John Christy Johnson
I urge you to pay back to community, leave a trail of breadcrumbs for the prospective engineer, scientist, or astronaut, and pass the baton as you strive for personal success.
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Hometown: Angadical, Kerala, India
Lives In: Edmonton, Alberta
University of Alberta Rehabilitation Robotics Laboratory,
ClickandPush Accessibility Inc.
What influenced you to become a changemaker?
As an Indo-Canadian and identical twin, I spend a fair proportion of my time thinking about fairness and equitability. How can we level the playing field of society for participation of all? I am an advocate of “leaving no person behind” and passionate about universal design, accessibility, and engineering a more inclusive society.
I collaborate with a team of engineers, scientists, and artists at the Rehabilitation Robotics Lab. A few of us co-created a start-up called ClickandPush Accessibility Inc. to develop a centralized mapping app highlighting barriers to wheelchair mobility and universal access. We formed an accessibility advisory council united by a common desire—to create safe, inclusive physical spaces where people of all capacities are valued, respected, and empowered. We are currently working to map the University of Alberta to make the institution a leader in accessibility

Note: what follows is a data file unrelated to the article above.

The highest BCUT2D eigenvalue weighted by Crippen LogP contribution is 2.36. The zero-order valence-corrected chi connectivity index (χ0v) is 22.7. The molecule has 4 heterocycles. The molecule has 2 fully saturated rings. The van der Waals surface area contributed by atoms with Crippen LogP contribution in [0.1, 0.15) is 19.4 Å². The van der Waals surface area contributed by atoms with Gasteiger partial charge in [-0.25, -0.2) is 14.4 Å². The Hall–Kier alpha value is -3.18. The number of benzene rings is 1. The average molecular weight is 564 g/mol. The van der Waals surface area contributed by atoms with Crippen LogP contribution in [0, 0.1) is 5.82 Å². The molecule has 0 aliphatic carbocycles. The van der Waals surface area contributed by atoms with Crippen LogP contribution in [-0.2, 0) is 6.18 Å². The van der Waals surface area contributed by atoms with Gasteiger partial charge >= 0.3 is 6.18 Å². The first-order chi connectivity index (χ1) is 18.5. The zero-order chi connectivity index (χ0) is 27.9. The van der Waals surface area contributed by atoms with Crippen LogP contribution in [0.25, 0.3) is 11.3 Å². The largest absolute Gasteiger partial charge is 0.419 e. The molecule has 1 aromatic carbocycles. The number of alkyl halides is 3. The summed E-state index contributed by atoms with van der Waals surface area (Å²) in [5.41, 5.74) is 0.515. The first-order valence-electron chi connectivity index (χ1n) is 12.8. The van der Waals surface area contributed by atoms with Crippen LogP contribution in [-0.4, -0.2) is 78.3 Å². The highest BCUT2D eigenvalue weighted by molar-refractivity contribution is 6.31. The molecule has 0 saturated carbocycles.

How does your work promote gender equality in Canada and around the world?
Discrimination, bias, expectations, and stereotyping are limiting the potential of girls and women around the globe and, in doing so, deterring sustainable development. One way my work bridges this gap is through sparking interest in STEM for girls and women. At our laboratory, we routinely showcase interactive tours of our cutting-edge innovations in virtual reality and robotics. Catalyzed by work of organizations such as Women in Scholarship, Engineering, Science and Technology (WISEST), we’ve been able to engage with high school girls and young mothers. We hope this early exposure recruits women into STEM fields
around the world.
Storytelling represents a powerful way to question societal gender norms and roles. In selecting speakers for TEDxUAlberta, I gathered and vetted a diverse roster of women hailing from disciplines where they are traditionally underrepresented, including politics, tech, and engineering, bringing them to the global spotlight.
This design was inspired by the reclamation of the term “queer” and the beauty in allowing queerness to bloom and flourish.